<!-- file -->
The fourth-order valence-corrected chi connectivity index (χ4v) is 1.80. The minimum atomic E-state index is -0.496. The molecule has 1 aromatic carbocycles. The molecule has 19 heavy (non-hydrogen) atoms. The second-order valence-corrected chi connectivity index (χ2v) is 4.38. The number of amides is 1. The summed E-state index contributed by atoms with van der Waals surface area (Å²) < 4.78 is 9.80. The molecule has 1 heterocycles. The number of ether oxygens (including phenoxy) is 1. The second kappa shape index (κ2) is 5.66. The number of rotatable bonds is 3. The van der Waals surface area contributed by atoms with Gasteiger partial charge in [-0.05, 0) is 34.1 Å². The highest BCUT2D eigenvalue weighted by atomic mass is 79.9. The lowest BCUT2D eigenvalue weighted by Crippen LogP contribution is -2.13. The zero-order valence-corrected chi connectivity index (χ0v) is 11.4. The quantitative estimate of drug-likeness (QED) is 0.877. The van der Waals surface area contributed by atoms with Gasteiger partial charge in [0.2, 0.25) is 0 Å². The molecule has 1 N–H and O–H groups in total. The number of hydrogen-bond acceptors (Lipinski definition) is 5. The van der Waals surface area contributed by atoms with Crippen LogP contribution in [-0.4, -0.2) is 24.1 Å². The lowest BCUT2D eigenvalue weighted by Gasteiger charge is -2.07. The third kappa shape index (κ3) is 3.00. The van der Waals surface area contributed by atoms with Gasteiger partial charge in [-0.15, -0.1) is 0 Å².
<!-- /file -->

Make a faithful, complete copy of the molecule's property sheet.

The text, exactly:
The fourth-order valence-corrected chi connectivity index (χ4v) is 1.80. The minimum atomic E-state index is -0.496. The molecule has 1 aromatic carbocycles. The molecule has 19 heavy (non-hydrogen) atoms. The second-order valence-corrected chi connectivity index (χ2v) is 4.38. The number of amides is 1. The summed E-state index contributed by atoms with van der Waals surface area (Å²) < 4.78 is 9.80. The molecule has 1 heterocycles. The number of ether oxygens (including phenoxy) is 1. The second kappa shape index (κ2) is 5.66. The number of rotatable bonds is 3. The van der Waals surface area contributed by atoms with Gasteiger partial charge in [-0.05, 0) is 34.1 Å². The highest BCUT2D eigenvalue weighted by atomic mass is 79.9. The lowest BCUT2D eigenvalue weighted by Crippen LogP contribution is -2.13. The zero-order valence-corrected chi connectivity index (χ0v) is 11.4. The quantitative estimate of drug-likeness (QED) is 0.877. The van der Waals surface area contributed by atoms with Gasteiger partial charge in [0.2, 0.25) is 0 Å². The molecule has 1 N–H and O–H groups in total. The number of hydrogen-bond acceptors (Lipinski definition) is 5. The van der Waals surface area contributed by atoms with Crippen LogP contribution in [-0.4, -0.2) is 24.1 Å². The lowest BCUT2D eigenvalue weighted by Gasteiger charge is -2.07. The third kappa shape index (κ3) is 3.00. The van der Waals surface area contributed by atoms with Gasteiger partial charge in [-0.15, -0.1) is 0 Å².